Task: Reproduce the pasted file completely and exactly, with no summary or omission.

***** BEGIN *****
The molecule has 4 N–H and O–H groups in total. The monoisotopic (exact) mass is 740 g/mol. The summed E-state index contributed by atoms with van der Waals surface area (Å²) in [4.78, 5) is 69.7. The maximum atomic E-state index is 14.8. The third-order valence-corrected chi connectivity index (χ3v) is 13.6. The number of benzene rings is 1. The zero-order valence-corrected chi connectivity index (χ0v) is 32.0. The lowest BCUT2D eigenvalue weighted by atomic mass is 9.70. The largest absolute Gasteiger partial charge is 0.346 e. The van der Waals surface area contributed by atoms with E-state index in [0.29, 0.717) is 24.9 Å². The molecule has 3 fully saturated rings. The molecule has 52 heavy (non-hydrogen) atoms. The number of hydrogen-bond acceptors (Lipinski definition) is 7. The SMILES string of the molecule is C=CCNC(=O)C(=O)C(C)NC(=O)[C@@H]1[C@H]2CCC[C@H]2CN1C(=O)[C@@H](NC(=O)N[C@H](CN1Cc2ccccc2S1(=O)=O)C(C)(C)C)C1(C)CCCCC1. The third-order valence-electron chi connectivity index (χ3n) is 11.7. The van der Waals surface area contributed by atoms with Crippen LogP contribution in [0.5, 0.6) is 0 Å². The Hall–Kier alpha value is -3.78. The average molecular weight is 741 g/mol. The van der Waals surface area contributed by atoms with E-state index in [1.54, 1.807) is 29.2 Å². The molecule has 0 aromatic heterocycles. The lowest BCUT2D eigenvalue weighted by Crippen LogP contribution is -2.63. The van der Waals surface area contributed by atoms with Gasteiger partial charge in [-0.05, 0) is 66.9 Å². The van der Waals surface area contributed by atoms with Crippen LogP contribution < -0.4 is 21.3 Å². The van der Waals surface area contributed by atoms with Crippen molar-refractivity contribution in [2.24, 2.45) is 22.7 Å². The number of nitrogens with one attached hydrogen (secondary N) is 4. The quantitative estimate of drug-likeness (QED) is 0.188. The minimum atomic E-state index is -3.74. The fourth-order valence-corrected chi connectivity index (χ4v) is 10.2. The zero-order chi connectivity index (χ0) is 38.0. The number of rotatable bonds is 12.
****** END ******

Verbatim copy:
The molecule has 4 N–H and O–H groups in total. The monoisotopic (exact) mass is 740 g/mol. The summed E-state index contributed by atoms with van der Waals surface area (Å²) in [4.78, 5) is 69.7. The maximum atomic E-state index is 14.8. The third-order valence-corrected chi connectivity index (χ3v) is 13.6. The number of benzene rings is 1. The zero-order valence-corrected chi connectivity index (χ0v) is 32.0. The lowest BCUT2D eigenvalue weighted by atomic mass is 9.70. The largest absolute Gasteiger partial charge is 0.346 e. The van der Waals surface area contributed by atoms with E-state index in [0.29, 0.717) is 24.9 Å². The molecule has 3 fully saturated rings. The molecule has 52 heavy (non-hydrogen) atoms. The number of hydrogen-bond acceptors (Lipinski definition) is 7. The SMILES string of the molecule is C=CCNC(=O)C(=O)C(C)NC(=O)[C@@H]1[C@H]2CCC[C@H]2CN1C(=O)[C@@H](NC(=O)N[C@H](CN1Cc2ccccc2S1(=O)=O)C(C)(C)C)C1(C)CCCCC1. The third-order valence-electron chi connectivity index (χ3n) is 11.7. The van der Waals surface area contributed by atoms with Crippen LogP contribution in [0.5, 0.6) is 0 Å². The Hall–Kier alpha value is -3.78. The average molecular weight is 741 g/mol. The van der Waals surface area contributed by atoms with E-state index in [1.54, 1.807) is 29.2 Å². The molecule has 0 aromatic heterocycles. The lowest BCUT2D eigenvalue weighted by Crippen LogP contribution is -2.63. The van der Waals surface area contributed by atoms with Gasteiger partial charge in [-0.05, 0) is 66.9 Å². The van der Waals surface area contributed by atoms with Crippen LogP contribution < -0.4 is 21.3 Å². The van der Waals surface area contributed by atoms with Crippen molar-refractivity contribution in [2.24, 2.45) is 22.7 Å². The number of nitrogens with one attached hydrogen (secondary N) is 4. The quantitative estimate of drug-likeness (QED) is 0.188. The minimum atomic E-state index is -3.74. The fourth-order valence-corrected chi connectivity index (χ4v) is 10.2. The zero-order chi connectivity index (χ0) is 38.0. The number of rotatable bonds is 12.